California’s compost industry has had many challenges these past years. Below are some of the more significant operational challenges. Please see Responses to Challenges for extensive information on Best Management Practices, odor assessment tools, and more.


Odor is the number one operational challenge that threatens sites in California. Due to the encroachment of residential and commercial properties, all sites, with the exception of a few agricultural sites, will need to explore a strategy of odor minimization. To better understand odors and odor investigations, the following information is provided:


Air Quality Management District's and Air Pollution Control Districts have been proposing and adopting rules to reduce the emissions from compostable material handling. The most important emissions from composting operations are volatile organic compounds (VOC). VOCs react in the atmosphere with oxides of nitrogen (NOx) to make ground-level ozone a criteria pollutant. VOCs can also react with ammonia (NH3) to create fine particulates (alternatively referred to as particulate matter or PM) another criteria pollutant. Odors are generally a nuisance, not a health risk to the community.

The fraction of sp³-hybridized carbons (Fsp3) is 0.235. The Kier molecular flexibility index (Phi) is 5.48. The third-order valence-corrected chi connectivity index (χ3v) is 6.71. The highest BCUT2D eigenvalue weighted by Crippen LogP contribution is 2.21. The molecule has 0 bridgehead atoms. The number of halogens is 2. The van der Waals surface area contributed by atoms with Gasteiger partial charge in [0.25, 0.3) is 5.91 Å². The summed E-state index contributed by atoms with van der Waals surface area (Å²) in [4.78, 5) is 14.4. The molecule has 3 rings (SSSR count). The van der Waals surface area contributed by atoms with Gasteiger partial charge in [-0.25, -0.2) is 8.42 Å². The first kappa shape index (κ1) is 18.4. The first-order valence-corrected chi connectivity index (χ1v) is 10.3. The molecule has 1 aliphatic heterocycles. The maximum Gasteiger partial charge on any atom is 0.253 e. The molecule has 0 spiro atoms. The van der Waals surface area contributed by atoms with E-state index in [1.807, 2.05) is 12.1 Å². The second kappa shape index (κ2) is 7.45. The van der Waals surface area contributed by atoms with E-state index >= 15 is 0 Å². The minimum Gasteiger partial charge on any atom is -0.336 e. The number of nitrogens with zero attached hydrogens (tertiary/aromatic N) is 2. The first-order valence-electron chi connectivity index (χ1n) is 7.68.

Fires are an increasing problem at sites handling green material, wood, lumber and other compostable materials. Estimating pile size and amount of material on site is complicated but when piles are properly managed, it will reduce the possibility of fires. This page provides practical information on fires and their prevention at sites handling compostable materials.


There are many types of contamination, including municipal solid waste in green material and a previous problem of persistent herbicides such asclopyralid, in green material. Sudden Oak Death is a biological contaminant and is also a threat to composting.

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